catch the cheery import of his voyage across the sea. Mary Anerley, when the ripple of the tide is fresh, and the glance of the summer morn glistening on the sands, if a little rocky basin happens to be St for shrimping, tucks up her skirt, and gaily runs upon the accustomed playground, with her pony left to wait for her. The pony is old while she is young (although she was born before him), and now he belies his name Lord Beppel ' by starting at every soft glimmer of the sea. Therefore, now he is left to roam at his leisure above high-water mark, poking his nose into black, dry weed, probing the winnow-casts of yellow drift for oats, and snorting dis- appointment. Mary has brought him down to the old Dane's Dyke' for society, rather than service. and to strengthen his nerves with 'the dew of the salt, for the sake of her brother Jack, who loved him. He may do as he likes, as he always does. If his conscience allows him to walk home, no one will think the less of him. Having very little conscience at his time of life (after so much contact with mankind), he considers convenience only. To go home would suit him very well, but his crib would be empty till his young mistress came ; moreover, there is a little dog that plagues him, when his door is open ; and in spite of old age, it is something to be free ; and in spite of all experience, to hope for something good. There- fore Lord ' is as faithful as the rocks ; he lifts his long, heavy head, and gazes wistfully at the anchored ships, and Mary is sure that the darling pines for his absent master. But she, with the multitudinous tingle of youth, runs away rejoicing. The crisping power and brilliance of the morning are upon her, and the air of the bright sea lifts and spreads her, like a pillowy skate's egg. The polish of the wet sand flickers like veneer of maple-wood at every quick touch of her dancing feet. Her dancing feet are as light as nature and high-spirits made them, not only quit of spindle- heels, but even free from shoes and socks, left high and dry on the shingle. And lighter even than the dancing feet the merry heart is dancing, laughing at the shadows of its own delight ; while the radiance of blue eyes springs, like a fount of brighter heaven, and the sunny hair falls, flows, or floats, to provoke the wind for play- mate."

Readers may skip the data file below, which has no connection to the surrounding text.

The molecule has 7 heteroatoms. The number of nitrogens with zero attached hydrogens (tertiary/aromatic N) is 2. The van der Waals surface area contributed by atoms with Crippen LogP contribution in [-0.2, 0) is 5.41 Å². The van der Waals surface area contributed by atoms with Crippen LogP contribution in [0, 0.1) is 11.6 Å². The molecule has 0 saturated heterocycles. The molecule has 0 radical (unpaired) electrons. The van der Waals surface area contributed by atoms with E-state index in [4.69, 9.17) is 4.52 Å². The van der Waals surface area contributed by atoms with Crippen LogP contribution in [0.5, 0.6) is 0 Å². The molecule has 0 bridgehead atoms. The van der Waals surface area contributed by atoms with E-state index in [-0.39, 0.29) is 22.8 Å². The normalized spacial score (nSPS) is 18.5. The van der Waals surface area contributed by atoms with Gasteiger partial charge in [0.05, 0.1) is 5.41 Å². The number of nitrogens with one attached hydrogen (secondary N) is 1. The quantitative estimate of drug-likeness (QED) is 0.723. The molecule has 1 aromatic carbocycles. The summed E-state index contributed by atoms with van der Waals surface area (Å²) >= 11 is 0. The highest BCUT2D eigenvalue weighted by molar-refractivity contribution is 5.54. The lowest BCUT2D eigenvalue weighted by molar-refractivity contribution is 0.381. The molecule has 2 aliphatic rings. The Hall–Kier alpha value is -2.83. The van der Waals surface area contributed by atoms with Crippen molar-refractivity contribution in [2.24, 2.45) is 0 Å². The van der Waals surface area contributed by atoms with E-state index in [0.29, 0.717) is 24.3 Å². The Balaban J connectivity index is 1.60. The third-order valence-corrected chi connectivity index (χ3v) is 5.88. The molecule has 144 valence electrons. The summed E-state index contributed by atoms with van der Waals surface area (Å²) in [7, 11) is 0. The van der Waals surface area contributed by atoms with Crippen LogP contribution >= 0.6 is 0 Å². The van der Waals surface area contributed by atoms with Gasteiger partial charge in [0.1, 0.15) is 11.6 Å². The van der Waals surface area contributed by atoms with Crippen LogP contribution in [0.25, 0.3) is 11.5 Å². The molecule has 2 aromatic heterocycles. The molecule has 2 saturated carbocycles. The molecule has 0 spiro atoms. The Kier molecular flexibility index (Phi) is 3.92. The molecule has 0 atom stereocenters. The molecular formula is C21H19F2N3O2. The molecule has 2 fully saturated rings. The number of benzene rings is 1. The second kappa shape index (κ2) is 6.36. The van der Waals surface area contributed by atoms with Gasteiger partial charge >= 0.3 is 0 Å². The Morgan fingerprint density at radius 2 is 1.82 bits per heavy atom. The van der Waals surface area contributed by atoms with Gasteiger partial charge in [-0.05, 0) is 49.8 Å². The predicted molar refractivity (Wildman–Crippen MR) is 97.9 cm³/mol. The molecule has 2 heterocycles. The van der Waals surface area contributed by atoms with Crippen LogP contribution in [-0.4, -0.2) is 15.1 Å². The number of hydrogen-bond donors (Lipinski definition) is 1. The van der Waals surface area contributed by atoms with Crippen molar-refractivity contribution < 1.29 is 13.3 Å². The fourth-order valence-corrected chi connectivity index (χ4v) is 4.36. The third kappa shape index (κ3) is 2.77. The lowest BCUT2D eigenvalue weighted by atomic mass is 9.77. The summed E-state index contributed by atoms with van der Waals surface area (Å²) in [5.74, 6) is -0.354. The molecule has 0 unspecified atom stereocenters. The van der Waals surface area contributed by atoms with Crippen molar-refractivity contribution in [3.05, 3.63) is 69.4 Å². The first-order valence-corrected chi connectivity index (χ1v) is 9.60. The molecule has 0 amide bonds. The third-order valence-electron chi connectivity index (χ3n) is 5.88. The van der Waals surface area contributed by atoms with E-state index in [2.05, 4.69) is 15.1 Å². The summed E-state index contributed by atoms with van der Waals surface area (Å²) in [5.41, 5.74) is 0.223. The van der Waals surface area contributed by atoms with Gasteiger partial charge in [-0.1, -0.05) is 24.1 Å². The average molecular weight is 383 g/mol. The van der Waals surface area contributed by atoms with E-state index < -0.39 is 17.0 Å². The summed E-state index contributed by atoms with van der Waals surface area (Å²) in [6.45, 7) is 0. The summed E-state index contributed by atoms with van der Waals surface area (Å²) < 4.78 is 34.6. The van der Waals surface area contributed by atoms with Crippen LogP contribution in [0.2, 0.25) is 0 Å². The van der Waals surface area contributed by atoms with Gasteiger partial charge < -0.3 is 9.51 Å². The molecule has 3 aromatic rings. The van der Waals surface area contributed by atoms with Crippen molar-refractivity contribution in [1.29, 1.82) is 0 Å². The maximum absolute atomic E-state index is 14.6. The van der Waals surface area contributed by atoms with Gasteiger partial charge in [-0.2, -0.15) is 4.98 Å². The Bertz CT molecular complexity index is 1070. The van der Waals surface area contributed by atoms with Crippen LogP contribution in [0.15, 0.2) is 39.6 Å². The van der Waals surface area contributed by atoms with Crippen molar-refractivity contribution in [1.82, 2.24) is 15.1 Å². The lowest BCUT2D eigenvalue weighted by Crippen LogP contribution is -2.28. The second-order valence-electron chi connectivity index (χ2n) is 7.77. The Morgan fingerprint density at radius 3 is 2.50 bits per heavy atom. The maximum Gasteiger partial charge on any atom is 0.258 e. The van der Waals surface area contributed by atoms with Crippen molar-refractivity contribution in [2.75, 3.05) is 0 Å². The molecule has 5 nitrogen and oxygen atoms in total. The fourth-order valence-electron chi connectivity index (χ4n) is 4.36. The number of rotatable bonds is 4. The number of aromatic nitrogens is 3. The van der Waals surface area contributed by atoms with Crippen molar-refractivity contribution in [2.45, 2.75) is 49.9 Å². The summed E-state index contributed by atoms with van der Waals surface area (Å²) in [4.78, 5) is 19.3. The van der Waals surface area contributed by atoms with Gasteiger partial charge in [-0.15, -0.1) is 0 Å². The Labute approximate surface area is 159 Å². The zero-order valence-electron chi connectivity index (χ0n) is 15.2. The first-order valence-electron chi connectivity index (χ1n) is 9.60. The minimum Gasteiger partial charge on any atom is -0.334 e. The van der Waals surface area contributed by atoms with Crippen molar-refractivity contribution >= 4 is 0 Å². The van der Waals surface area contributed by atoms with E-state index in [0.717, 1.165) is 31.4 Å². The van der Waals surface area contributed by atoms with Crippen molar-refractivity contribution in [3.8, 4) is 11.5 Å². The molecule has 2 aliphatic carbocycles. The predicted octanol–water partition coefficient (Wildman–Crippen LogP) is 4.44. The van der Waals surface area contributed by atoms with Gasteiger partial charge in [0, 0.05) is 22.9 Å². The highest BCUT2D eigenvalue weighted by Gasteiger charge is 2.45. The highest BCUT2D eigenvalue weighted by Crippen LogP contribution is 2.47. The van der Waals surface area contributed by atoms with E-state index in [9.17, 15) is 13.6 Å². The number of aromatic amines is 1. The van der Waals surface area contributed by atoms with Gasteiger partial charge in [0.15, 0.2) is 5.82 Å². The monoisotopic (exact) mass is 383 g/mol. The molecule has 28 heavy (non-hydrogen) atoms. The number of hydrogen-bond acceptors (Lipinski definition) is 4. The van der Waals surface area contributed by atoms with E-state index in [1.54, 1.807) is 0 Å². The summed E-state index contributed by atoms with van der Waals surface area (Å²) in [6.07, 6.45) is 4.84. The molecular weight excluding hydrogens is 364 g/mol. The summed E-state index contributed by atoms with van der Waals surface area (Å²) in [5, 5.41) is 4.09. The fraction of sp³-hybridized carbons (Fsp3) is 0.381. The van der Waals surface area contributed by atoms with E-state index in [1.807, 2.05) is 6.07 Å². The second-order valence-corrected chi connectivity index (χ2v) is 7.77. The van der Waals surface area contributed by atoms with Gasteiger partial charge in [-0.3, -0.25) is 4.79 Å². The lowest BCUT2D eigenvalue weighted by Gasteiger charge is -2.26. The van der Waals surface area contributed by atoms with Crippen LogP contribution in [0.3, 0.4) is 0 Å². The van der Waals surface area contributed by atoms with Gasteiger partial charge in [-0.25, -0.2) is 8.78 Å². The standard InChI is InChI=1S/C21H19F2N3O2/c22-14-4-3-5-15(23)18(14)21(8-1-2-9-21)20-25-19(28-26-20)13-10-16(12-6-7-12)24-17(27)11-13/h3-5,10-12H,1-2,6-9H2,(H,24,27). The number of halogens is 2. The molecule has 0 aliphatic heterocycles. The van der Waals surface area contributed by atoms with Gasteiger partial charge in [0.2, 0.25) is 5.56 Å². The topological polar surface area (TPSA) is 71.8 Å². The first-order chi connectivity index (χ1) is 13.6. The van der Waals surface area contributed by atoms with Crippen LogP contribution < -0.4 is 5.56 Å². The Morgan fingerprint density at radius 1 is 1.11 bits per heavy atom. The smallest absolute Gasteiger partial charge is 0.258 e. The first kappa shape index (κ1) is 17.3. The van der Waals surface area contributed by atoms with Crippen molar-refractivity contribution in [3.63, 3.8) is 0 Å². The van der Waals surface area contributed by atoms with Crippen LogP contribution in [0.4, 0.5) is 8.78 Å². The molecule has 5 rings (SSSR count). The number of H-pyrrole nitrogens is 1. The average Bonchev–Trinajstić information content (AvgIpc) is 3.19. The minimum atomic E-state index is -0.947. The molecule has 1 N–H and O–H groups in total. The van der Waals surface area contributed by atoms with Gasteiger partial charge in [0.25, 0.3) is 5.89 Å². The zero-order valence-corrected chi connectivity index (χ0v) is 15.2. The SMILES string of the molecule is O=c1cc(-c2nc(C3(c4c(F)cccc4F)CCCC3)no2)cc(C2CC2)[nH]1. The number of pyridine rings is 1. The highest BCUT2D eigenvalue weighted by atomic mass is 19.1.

Most of the characteristics of the author's mind and style are to be found in this passage, which shows us Mary Anerley going out in the gladness of morning and of life to meet her fate,—happily, not in the end an evil one. The book is full of thought, poetry, and humour, the latter of the grim and rugged order, but therefore all the more harmonious with the scene and the accessories of the story.